– Even better than.

– The break-in actually turned into a positive because this guy right here since we didn’t have the Flacos and we couldn’t make up that money he comes up with the “Sledgehammer,” La Mandarria, which is sledgehammer in Spanish because the individuals who broke into our warehouse took a sledgehammer, broke in through the wall in the alleyway and then cut into the humidor.  They stepped in and then they never opened up the humidor door, there by not triggering any the alarms. I didn’t have sensors inside. Now I do, but whatever, don’t judge me. I wasn’t thinking like a thief back then. I thought the only way you could get to the humidor was the front door, the bay door, the back door, you know?

– Yeah, why didn’t they go through a door it seems like a lot easier to smash through a door.

– Had they gone through the door, the alarm would have triggered.

– Ah, that’s why.

– And that’s why I think they use the sledgehammer…

– That’s the thing, even though the humidor door, like my father just finished saying was alarmed, so they were smart enough to understand that going through the front would mean the alarms would siren off so they went through the back.

– And they needed a lot of time because they’re passing boxes out of this little sledgehammered spot.

– Yep, five hours.

– Five hours they were there?

– Five hours.

– Oh yeah, you can’t go through the front door. You got like five minutes.

– They got spooked at one point, they left, they covered up the hole with some piece of plywood. I mean, everything’s caught on camera.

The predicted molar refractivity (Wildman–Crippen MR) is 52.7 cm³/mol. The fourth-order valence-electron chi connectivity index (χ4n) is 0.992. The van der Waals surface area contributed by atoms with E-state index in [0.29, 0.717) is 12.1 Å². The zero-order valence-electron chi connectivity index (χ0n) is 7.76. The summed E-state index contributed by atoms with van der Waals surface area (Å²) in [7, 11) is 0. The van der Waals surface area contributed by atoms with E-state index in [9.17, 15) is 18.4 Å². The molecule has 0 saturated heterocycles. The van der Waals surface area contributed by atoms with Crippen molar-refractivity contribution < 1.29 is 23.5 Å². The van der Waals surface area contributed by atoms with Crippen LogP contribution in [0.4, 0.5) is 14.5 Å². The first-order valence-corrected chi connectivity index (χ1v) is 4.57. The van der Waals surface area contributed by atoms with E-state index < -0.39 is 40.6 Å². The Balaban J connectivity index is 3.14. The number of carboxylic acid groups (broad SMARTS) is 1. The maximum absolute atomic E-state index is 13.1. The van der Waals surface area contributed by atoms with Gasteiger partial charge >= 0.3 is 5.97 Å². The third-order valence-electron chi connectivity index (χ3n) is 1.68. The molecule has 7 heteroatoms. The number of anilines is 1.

– Did you watch the full five hours?

– No, we started, you know, we fast forwarded certain videos the, the cameras are all placed throughout the alleyway and our neighbors all had different angles. So there was a lookout car in the front. We saw the car pull up, turn the lights on suddenly,  go, you know, get spooked, come back because somebody in the front the location is no longer available right now. The company’s no longer available, they came in the middle of the night for whatever reason was Sunday night and they showed up, so the guy flashes the lights, the guys run away, they come back, yeah, it was it was very painful to watch, very orchestrated.

– Very dedicated.

– And as we spoke earlier, I mean, they I think it’s the same dudes they’ve hit several, several companies here in Miami. Cigar companies.

– [Rob] Correct. We’re not the only ones, no one’s ever been caught which is a mystery to me but.

– Yeah, what do you do with the tobacco? I mean, it’s all banded,  in the box, you gotta break it down and sell it?

– Sledgehammer was born in July for the for the PCA that year and we took a sledgehammer with us and it was gonna be a limited run. It was going to be one and done.

– The “Sledgehammer” cigar.

– Yeah.

– Yeah, “La Mandarria.”

– Which is great idea.

– Thank you.

– It was great and it became probably our second best seller, I think, out of the entire lineup, so now it’s part of the rotation.